Tag Archives: wine prices

Winebits 284: Wine prices, wine bottles, soft drinks

? Too many grapes? During the wine price panic a couple of years ago, the wise guys kept mumbling that there weren ?t enough wine grapes planted in California, and that, psst, I ?ve got a deal for you if you want to buy some vineyard land. That wasn ?t necessarily the case then, and it ?s probably not today, either. The president of one of the biggest grape grower trade groups says the number of acres in production could be 25 percent higher than the official figures. If true, this would explain why prices never took off, even after the so-called short harvests in 2010 and 2011. And it would also explain why production rebounded so quickly to a record in 2012. And, for those of us who care about wine prices, it also means they aren ?t going up any time soon.

? Do we really need glass? No less than the pre-eminent British wine writer Jancis Robinson asks this question, wondering ?why we need a material as heavy, fragile and resources-hungry as glass for everyday wine, wine that is consumed within months of being bottled. ? Why not juice boxes and pouches? Good questions all, but ones that overlook the role of tradition in the wine business. Screwcaps are not new, and are cheaper and more efficient than corks. But most wine is still closed with corks, and for no other reason than that ?s the way it has always been done.

? Rot those teeth: The Wine Curmudgeon does not drink soft drinks, dating from my days as a young reporter who wrote a story and learned that Coke, Pepsi, and the rest are among the most nutritionally bankrupt foods on the planet. So I was not surprised to see this study, which claims that diet soft drinks rot teeth like cocaine and meth. The story that describes the study doesn ?t go into much detail about how it was conducted, and I ?m curious why only a handful of women were studied, but it does make great reading and something to point out to those who tell me I drink too much wine. And why my teeth are in such good shape.

Winebits 282: Wine prices edition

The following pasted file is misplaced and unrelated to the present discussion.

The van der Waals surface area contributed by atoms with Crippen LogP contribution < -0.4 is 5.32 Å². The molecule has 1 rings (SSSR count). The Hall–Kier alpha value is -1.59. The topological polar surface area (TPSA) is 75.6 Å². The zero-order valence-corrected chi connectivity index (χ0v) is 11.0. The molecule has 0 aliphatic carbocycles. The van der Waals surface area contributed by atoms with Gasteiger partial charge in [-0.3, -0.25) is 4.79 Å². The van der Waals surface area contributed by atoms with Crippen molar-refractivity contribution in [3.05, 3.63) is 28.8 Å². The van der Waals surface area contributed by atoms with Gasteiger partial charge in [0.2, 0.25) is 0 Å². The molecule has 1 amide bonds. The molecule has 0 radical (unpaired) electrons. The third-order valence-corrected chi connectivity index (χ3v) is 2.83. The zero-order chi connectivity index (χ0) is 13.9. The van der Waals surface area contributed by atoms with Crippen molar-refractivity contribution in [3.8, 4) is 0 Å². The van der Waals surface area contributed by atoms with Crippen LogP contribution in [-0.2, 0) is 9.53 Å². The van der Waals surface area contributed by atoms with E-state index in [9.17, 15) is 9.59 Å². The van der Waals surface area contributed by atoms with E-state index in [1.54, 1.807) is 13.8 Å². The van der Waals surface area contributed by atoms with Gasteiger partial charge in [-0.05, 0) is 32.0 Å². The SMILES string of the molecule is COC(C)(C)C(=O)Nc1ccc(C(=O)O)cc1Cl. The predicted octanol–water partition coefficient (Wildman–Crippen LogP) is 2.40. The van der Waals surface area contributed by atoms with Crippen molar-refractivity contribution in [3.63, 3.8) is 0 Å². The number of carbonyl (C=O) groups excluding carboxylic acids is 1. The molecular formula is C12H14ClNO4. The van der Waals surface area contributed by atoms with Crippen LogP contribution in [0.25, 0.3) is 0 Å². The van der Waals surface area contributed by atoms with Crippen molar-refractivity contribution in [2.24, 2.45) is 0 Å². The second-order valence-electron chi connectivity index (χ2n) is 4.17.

? Is cheap wine profitable? Jamie Goode, the respected and award-winning British wine writer, argues that cheap wine will never make anyone any money. He compares it to the cell phone business, noting that if one carrier offered cheaper rates instead of what he calls the almost cartel-like pricing structure in use, then ?all profitability will be sucked out of the market. ? That ?s the opposite of the wine business, he writes, so no one must be making any money with cheap wine. His reasoning, though intriguing, misses a couple of points. Wine is not the cell phone business, which is limited by spectrum availability (as one comment to the post points out) and that lack of spectrum raises prices and margins. In addition, Goode overlooks the elasticity of cell phones vs. wine. We ?need ? cell phones; we don ?t need wine. Hence, there is little incentive for cheap cell phone plans. Finally, I think Goode doesn ?t understand the incredible marketing skill of U.S. producers like The Wine Group, which can create demand for cheap wine like Cupcake and still make money.

? Restaurant pricing: Says Chris Nuttall-Smith at Toronto ?s Globe and Mail: ?There is perhaps nothing more galling than flipping open a restaurant ?s wine list to find a $15 bottle that you know and love listed for more than $50. That ?s been happening to me a lot lately; where many Canadian restaurateurs are loath to price their chefs ? cooking at levels that would make it profitable, they show no such restraint with wine prices. It ?s in-your-face enough to make some diners want to stick with Diet Coke. ? The Wine Curmudgeon couldn ?t have said it better. Is it any wonder that restaurant wine sales have never really recovered from the recession?